Qui tam cases in American jurisprudence rely on a simple premise: help prevent nefarious actors from defrauding the government and Uncle Sam will compensate you for your efforts. With its roots in English law, the American version was adopted during the Civil War in light of alleged fraud by federal contractors skirting the proper procurement process. Our American cousin to this English theory was colloquially known as “Lincoln’s Law,” better known today as the False Claims Act (the “FCA”). The FCA permits private parties or “relators” to relate the matter to the Court by suing on behalf of the federal government against any contractor who issued to the government “a false or fraudulent claim of payment or approval.” 31 U.S.C. § 3729(a)(1)(A). Should the government choose to intervene, the relator could see a payday ranging from 15 and 30 percent of the penalty collected in that action.

Under the “archetypal” qui tam FCA action – as described in Americare, Inc. the plaintiff/relator is an “insider at a private company who discovers his employer has overcharged under a government contract.” However, healthcare qui tam cases have grown in popularity since the Lincoln Administration and do not follow this pattern. In healthcare cases, many different types of third parties linked to the transactions – from corporations to partnerships to groups of individuals – look to blow the whistle and collect their reward.

But what if the relator brings an action not because they stumble upon some suspect contracts but rather solely because it is a lucrative business practice? That is one of the issues raised in United States v. UCB, Inc.. Here, the relator (Cimznhca, LLC) was a company formed for the sole purpose of bringing a qui tam case against UCB for allegedly paying physicians to prescribe and recommend Cimzia, a drug manufactured by UCB to treat Crohn’s disease, purportedly leading to certain Medicare and Medicaid claims being tainted by kickbacks. Cimznhca’s parent company, Venari Partners, had formed ten other companies for a similar purpose and those limited liability vehicles alleged “essentially identical violations of the False Claims Act via the Anti-Kickback Statute by dozens of defendants in the pharmaceutical and related industries across the country.”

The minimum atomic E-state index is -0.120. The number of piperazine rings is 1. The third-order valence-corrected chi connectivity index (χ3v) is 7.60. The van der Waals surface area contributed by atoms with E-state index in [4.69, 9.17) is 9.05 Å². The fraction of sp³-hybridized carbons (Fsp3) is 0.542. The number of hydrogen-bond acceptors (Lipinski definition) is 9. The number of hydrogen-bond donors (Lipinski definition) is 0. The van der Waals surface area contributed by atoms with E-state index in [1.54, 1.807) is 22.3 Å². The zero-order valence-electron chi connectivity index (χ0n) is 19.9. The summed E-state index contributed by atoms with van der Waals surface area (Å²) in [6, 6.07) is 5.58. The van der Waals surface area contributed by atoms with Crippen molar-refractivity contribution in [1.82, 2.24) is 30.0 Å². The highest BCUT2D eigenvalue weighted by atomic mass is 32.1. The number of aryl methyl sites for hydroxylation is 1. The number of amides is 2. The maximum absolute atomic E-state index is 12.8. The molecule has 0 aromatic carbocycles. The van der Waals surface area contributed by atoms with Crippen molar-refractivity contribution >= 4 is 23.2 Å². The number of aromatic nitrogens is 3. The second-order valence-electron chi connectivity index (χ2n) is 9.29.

The federal government, when presented with the opportunity to intervene and proceed, instead filed a motion to dismiss the claims in the U.S. District Court for the Southern District of Illinois. The government noted in its motion that the conduct Cimznhca complained of was likely lawful and beneficial to the public. The District Court, however, focused on to the Government’s open disdain for the “relator’s business model and litigation activities.” Noting the government’s decision whether to move forward on a relator’s complaint must be rationally related to a valid government purpose, the District Court found “one could reasonably conclude that the proffered reasons for the decision to dismiss are perpetual and the Government’s true motivation is animus towards the relator.” It therefore denied the Government’s motion for dismissal.

The Government appealed to the Court of Appeals for the Seventh Circuit, arguing its decision to dismiss the relator’s action was well within its authority. On August 17, 2020, the Seventh Circuit agreed, and found that relators who use the FCA as “investment vehicles for financial speculators” should not be permitted to challenge conduct that the federal government has already deemed beneficial to the government and the public. The Seventh Circuit reversed the lower court’s decision and remanded the action to the District Court with instructions to enter judgment for the defendants and dismiss the claims with prejudice as to the relator.

While this holding is clearly connected to the court’s analysis of the merits of the relator’s case, it provides helpful insights into the government’s and the court’s tolerance to turn the FCA into an investment vehicle for professional relators. We will continue to monitor this space and provide further updates as more courts deal with the growing field of professional relators.